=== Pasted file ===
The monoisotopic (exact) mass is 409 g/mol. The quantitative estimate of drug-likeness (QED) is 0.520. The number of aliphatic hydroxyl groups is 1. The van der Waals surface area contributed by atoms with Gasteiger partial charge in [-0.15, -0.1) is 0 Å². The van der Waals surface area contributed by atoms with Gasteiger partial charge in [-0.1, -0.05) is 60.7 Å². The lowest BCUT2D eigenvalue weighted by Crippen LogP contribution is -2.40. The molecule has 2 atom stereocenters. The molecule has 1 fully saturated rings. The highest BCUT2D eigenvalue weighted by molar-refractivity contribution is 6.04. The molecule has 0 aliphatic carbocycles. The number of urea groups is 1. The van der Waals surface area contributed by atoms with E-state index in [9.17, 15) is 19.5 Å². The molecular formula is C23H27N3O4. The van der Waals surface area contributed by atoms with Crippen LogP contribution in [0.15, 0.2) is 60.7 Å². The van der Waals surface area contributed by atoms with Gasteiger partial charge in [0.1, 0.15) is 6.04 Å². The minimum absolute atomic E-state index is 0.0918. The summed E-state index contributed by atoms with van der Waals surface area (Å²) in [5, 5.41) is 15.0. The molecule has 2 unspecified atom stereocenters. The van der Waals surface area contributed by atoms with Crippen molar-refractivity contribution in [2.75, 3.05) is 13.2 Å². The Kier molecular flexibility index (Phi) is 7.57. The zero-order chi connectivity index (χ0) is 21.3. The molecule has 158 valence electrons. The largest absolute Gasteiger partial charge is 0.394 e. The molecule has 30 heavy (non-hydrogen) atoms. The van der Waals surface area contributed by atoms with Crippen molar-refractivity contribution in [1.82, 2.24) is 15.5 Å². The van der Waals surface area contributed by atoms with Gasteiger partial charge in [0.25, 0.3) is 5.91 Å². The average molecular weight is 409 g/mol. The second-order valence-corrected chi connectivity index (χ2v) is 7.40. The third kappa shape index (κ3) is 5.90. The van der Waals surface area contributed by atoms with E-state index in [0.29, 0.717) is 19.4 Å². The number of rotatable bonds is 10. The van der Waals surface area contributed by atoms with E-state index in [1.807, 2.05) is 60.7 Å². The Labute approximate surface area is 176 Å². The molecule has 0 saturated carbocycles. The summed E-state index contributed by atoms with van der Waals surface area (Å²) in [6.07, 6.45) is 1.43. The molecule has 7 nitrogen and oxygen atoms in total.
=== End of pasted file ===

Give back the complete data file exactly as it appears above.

The monoisotopic (exact) mass is 409 g/mol. The quantitative estimate of drug-likeness (QED) is 0.520. The number of aliphatic hydroxyl groups is 1. The van der Waals surface area contributed by atoms with Gasteiger partial charge in [-0.15, -0.1) is 0 Å². The van der Waals surface area contributed by atoms with Gasteiger partial charge in [-0.1, -0.05) is 60.7 Å². The lowest BCUT2D eigenvalue weighted by Crippen LogP contribution is -2.40. The molecule has 2 atom stereocenters. The molecule has 1 fully saturated rings. The highest BCUT2D eigenvalue weighted by molar-refractivity contribution is 6.04. The molecule has 0 aliphatic carbocycles. The number of urea groups is 1. The van der Waals surface area contributed by atoms with E-state index in [9.17, 15) is 19.5 Å². The molecular formula is C23H27N3O4. The van der Waals surface area contributed by atoms with Crippen LogP contribution in [0.15, 0.2) is 60.7 Å². The van der Waals surface area contributed by atoms with Gasteiger partial charge in [0.1, 0.15) is 6.04 Å². The minimum absolute atomic E-state index is 0.0918. The summed E-state index contributed by atoms with van der Waals surface area (Å²) in [5, 5.41) is 15.0. The molecule has 2 unspecified atom stereocenters. The van der Waals surface area contributed by atoms with Crippen molar-refractivity contribution in [2.75, 3.05) is 13.2 Å². The Kier molecular flexibility index (Phi) is 7.57. The zero-order chi connectivity index (χ0) is 21.3. The molecule has 158 valence electrons. The largest absolute Gasteiger partial charge is 0.394 e. The molecule has 30 heavy (non-hydrogen) atoms. The van der Waals surface area contributed by atoms with Crippen molar-refractivity contribution in [1.82, 2.24) is 15.5 Å². The van der Waals surface area contributed by atoms with Gasteiger partial charge in [0.25, 0.3) is 5.91 Å². The average molecular weight is 409 g/mol. The second-order valence-corrected chi connectivity index (χ2v) is 7.40. The third kappa shape index (κ3) is 5.90. The van der Waals surface area contributed by atoms with E-state index in [0.29, 0.717) is 19.4 Å². The number of rotatable bonds is 10. The van der Waals surface area contributed by atoms with E-state index in [1.807, 2.05) is 60.7 Å². The Labute approximate surface area is 176 Å². The molecule has 0 saturated carbocycles. The summed E-state index contributed by atoms with van der Waals surface area (Å²) in [6.07, 6.45) is 1.43. The molecule has 7 nitrogen and oxygen atoms in total.